‘Agile’ has been around as an approach for decades in software development, but is spreading through organisations as they realise that all teams would benefit from working less rigidly. Alistair Shepherd explains how HR can become more agile as we enter the new year.
To thrive in today’s environment, businesses need to adapt quickly to market or industry change; something that often means a fundamental transformation away from long planning processes to become more agile.
Those who make a successful transition have the opportunity to achieve a raft of benefits including performance improvements, growth, better customer satisfaction and improved employee engagement.
So, what does agile look like in 2020 and what can HR do to support it?
2020: agile is everywhere
In software development agile is well established as an approach. The agile manifesto has been broadly adopted by thousands of software teams around the world.
And it’s easy to see why other areas of the business want to follow suit – agile working has the potential to help organisations manage rapid change and become more customer-driven. It helps us navigate difficult complex decisions in a rapidly changing environment which must be a win-win for every business function.
However, people working outside of tech can often struggle with the cultural change. Unlike in software development, there isn’t a manifesto on how to implement agile work in the rest of the business, so it often leaves HR departments with the challenge of creating a new policy. This might mean updating company values and definitely means training mangers to help their teams make the shift. How can HR help managers and their teams embrace an agile mindset?
In its 2018 report The Five Trademarks of Agile Organizations, McKinsey suggests that rather than being a machine, an agile organisation is more like a living organism.
Viewing your company as an organism means reducing silos by removing some of the hierarchy and focusing on action rather than reporting. The good news for HR is that this means focusing on people over process.
Borrowing from the original agile manifesto is a good starting point, which means: individuals and interactions over processes and tools; customer focus over internal management; and responding to change over following a plan. So how does this translate practically in the workplace?
1. Aligning vision and values
Agile organisations are driven by a compelling purpose and the most successful transformations happen bottom-up with top-down support. The role of a CEO, leadership team and HR is fundamental for setting the clarity of purpose.
But without managers re-enforcing that vision it will not stick. It’s a skill to translate purpose and values so they are meaningful to the team. Virtual coaching could be a way of translating a company vision into a meaningful team purpose, for example.
2. Goal management
Equally, in an agile world the expectation is that goals are not simply cascaded down.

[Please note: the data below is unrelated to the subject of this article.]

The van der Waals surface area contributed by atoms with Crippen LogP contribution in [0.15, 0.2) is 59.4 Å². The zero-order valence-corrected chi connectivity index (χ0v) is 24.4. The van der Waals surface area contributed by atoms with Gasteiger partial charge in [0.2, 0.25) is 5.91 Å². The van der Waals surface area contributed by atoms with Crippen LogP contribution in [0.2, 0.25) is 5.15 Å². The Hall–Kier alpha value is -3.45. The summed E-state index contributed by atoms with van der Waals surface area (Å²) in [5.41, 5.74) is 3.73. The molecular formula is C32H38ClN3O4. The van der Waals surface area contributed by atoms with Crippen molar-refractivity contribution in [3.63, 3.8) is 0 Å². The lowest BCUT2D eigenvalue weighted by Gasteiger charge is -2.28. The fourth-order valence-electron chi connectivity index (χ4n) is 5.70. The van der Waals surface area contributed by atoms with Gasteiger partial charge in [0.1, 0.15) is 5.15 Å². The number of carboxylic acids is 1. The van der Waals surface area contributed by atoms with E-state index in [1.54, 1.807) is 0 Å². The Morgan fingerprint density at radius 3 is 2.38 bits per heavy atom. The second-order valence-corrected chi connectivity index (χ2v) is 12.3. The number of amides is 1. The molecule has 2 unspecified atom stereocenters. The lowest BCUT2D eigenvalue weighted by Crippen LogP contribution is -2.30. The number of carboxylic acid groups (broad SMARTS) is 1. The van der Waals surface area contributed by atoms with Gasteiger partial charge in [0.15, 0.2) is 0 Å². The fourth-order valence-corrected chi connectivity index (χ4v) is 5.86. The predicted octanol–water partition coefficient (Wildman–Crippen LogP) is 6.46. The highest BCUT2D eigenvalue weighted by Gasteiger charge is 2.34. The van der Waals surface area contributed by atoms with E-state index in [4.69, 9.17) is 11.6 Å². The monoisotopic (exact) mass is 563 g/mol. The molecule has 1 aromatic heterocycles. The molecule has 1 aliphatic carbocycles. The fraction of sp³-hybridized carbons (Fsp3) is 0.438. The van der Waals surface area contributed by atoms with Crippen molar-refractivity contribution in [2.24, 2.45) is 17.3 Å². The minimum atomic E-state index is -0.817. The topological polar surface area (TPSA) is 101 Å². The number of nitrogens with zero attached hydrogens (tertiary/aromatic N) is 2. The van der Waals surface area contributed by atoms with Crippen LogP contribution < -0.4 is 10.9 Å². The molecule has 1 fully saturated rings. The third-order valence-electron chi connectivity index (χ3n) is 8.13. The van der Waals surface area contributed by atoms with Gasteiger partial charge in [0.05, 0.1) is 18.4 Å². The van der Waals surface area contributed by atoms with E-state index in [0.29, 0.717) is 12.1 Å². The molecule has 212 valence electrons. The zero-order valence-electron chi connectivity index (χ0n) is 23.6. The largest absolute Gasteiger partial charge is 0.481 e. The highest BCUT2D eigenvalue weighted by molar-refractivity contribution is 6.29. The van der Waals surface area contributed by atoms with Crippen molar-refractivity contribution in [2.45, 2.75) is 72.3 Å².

Managers should be given the context of the organisation or department goals, but it’s their job to decide – with their team – how their work fits into that broader objective.
This includes managers and HR taking a step back to enable the team to achieve its goals without controlling the way they work.
3. Iterate and learn
The agile world is about iteration and learning. According to Simon Hayward in The Agile Leader: “To be effective leaders in a digital world we need to be both an enabler and disruptor.”
On a practical level, this means a push and pull from HR to enable teams to make fast progress by focusing on an outcome (a minimal viable product). HR needs to reinforce learning agility by facilitating frequent check-ins to share progress, solve problems and ensure alignment.
This could be in the form of employee and manager one-to-ones, learning in the flow of work or regular pulse surveys. Annual performance or learning cycles aren’t designed for agile work, so becoming more agile as an HR function will have a huge positive impact on an agile business.
Again, manager coaching is essential at this stage. Encouraging and enabling them to lead through disruption and teaching them to make quick decisions in short learning cycles means they can validate assumptions and move forward as quickly as possible.
4. Client focus
A ruthless focus on the customer is critical for an agile organisation. For customer-facing teams this may come naturally. But, if not, can HR encourage the use of techniques such as hackathons, crowdsourcing and virtual collaboration spaces to get their teams as close to the customer as possible?
Reflection helps transparency and continuous improvement of products, services and work methods. It helps build psychological safety so team members feel more comfortable admitting failure and learning from mistakes, which potentially has a bigger impact on team performance than anything else.
Team retrospectives are commonplace in agile software development but used less often in the wider business. Taking time out to reflect can be a challenge for busy managers and teams, but HR can assist here by providing tools that can help form the habit.
Tools are available that can offer regular nudges to make reflective notes that can be added at any time ready to review in retrospective meetings. They can be scheduled either by the team or automatically if there’s been a lot of interaction.
Moving towards agile work might feel like a huge change but simplicity should be your guide. Small steps and quick changes are the foundation of agile; you don’t need to change everything at once.
Making a start on your journey in 2020 simply means becoming more adaptable and customer-focused, which is a positive start to the year for all.